HPV and Pregnancy: The Ins and Outs of Having HPV While Pregnant

Table of Contents

The number of people with positive HPV diagnoses is climbing every year. Millions of Americans are newly diagnosed with HPV and are unaware of the potential consequences. HPV is now the most common sexually transmitted infection.

The Center of Disease Control now estimates that nearly everyone who is sexually active will have contracted a strain of HPV at some point in their lives.

The good news is, most strains will be cleared by your immune system and will not cause any health concerns.

There are a few strains that may cause genital warts and some high-risk strains of HPV that have the potential to cause cervical cancer. This growing concern is a high concern for pregnant women, or those considering pregnancy in the near future.

Ultrasound Baby Happy Couple

What can you do if you plan on getting pregnant?

Get regular pap tests.

High-risk types of HPV have been known to cause cervical cancer. This is a serious complication in fertility and pregnancy. Most women do not ever reach the stage of cervical cancer, as cell progression is caught easily in pap tests, and preventative measures can be taken. The recommendation for disease control and prevention is to get one pap test every three years to keep an eye on your cervical cells, and more frequently if you have ever had an abnormal pap test.

Papillex is not recommended for pregnancy due to the mixed carotenoids in the ingredient formula. While beta-carotene, great against HPV, has not been associated with any complications in pregnancy, high doses of vitamin A have been.

It is always important to consult your healthcare practitioner when taking any new supplements, especially if you are pregnant.

However, Papillex may be a great supplement for you prior to pregnancy. It will help keep your immune system robust, fighting the HPV infection. This will bar any complications of HPV starting off in your pregnancy.

What can you do if you’re already pregnant?

Pregnant women are screened according to the current guidelines.

Being pregnant does not change the amount of pap tests you get; meaning you’re still allocated to one pap test every three years. If you have not had any abnormal cell findings in your past pap tests, you are likely to be in the clear until your pregnancy is complete.

Most pregnancies continue to full-term with no complications and babies are born with no signs of being carried by someone with an HPV infection.

What are the risks?

With high-risk strains of HPV infection, HPV-16 and HPV-18, abnormal cervical cells can progress to cervical intraepithelial neoplasia. If you have ever gotten this diagnosis, you probably know if it is a CIN 1, 2, or 3.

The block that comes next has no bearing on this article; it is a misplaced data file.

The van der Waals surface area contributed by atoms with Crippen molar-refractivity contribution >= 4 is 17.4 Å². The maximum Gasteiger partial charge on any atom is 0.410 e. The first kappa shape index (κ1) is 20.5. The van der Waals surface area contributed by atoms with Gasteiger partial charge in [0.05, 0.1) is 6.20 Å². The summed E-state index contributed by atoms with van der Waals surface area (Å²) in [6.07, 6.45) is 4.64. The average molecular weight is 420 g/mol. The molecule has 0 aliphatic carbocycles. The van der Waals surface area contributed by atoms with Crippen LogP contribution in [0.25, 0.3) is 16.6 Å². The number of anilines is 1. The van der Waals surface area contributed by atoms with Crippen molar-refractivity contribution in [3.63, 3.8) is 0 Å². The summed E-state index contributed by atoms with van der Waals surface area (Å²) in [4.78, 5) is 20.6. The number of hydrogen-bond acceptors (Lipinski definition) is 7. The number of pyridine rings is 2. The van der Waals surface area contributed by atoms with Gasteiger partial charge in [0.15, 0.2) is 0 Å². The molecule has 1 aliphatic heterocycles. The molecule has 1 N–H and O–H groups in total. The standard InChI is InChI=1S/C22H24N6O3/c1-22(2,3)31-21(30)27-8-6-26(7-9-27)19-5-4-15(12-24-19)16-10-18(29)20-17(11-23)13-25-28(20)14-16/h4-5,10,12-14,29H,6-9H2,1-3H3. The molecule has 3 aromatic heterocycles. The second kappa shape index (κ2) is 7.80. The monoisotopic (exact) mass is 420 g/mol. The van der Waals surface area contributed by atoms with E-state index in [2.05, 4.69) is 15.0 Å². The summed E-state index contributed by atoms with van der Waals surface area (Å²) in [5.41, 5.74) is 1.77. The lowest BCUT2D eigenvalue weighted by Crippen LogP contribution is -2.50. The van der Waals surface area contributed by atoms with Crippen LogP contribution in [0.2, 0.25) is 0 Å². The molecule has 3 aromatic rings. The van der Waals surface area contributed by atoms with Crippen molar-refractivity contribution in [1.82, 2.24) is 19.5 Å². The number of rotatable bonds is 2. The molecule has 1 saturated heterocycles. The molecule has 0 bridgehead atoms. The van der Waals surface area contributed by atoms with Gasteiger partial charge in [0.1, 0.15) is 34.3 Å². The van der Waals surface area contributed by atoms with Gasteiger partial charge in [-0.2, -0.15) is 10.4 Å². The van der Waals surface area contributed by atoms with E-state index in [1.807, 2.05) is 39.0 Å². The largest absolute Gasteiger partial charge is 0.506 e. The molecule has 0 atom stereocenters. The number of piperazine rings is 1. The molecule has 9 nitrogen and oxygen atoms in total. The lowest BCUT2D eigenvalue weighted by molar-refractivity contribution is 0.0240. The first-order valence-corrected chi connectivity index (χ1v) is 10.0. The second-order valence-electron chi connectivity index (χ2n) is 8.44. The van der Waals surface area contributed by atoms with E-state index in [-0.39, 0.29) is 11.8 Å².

CIN 1 is the least concerning, and CIN 3 is the most concerning and most likely to progress into cervical cancer. When an HPV infection causes CIN damage to the cervical cells, these lesions have been associated with premature labour and low birth weight in some cases.

There is a very low risk of transmission of the pregnant woman’s HPV infection to the child. One study followed 153 pregnant women through their pregnancies, some of which had previous HPV infections, and some with newly diagnosed HPV diagnoses through their pregnancies.

HPV DNA was detected at birth in 5.2% of the babies born to healthy women and was associated with the detection of HPV DNA in the mothers during any given trimester.

To add: just because the child has HPV DNA, does not mean that they will get cervical cancer, or even show any symptoms throughout their life.

In the worst case scenario, the HPV strains causing genital warts may cause respiratory papillomatosis in the baby, which is the development of warts in the baby’s throat, which must be removed surgically.

If you have a high-risk strain and must pursue treatment throughout your pregnancy, check out our blog post on HPV and Photodynamic Therapy to get the low-down on this potential option to treat warts and abnormal cervical tissue.

What else can you do as a pregnant woman with HPV?

Pregnant Couple

Most doctors will recommend a “watch-and-wait” protocol and may have some other suggestions with therapies for pregnant women.

The bottom line is, the earlier you catch any abnormal cell changes, the better. Starting treatment right away is a preventative measure to stop further progression.

This is as easy as making lifestyle changes, eating better, exercising, sleeping well, keeping your stress levels low, cutting out smoking, alcohol consumption, and other toxic components of your life.

This will all help to support your body through your pregnancy, and keep your HPV infection at bay while growing another human!

Why watch and wait, when you can be proactive? Order Papillex today!


Sign Up For Our Newsletter!

More Posts:

Shopping Cart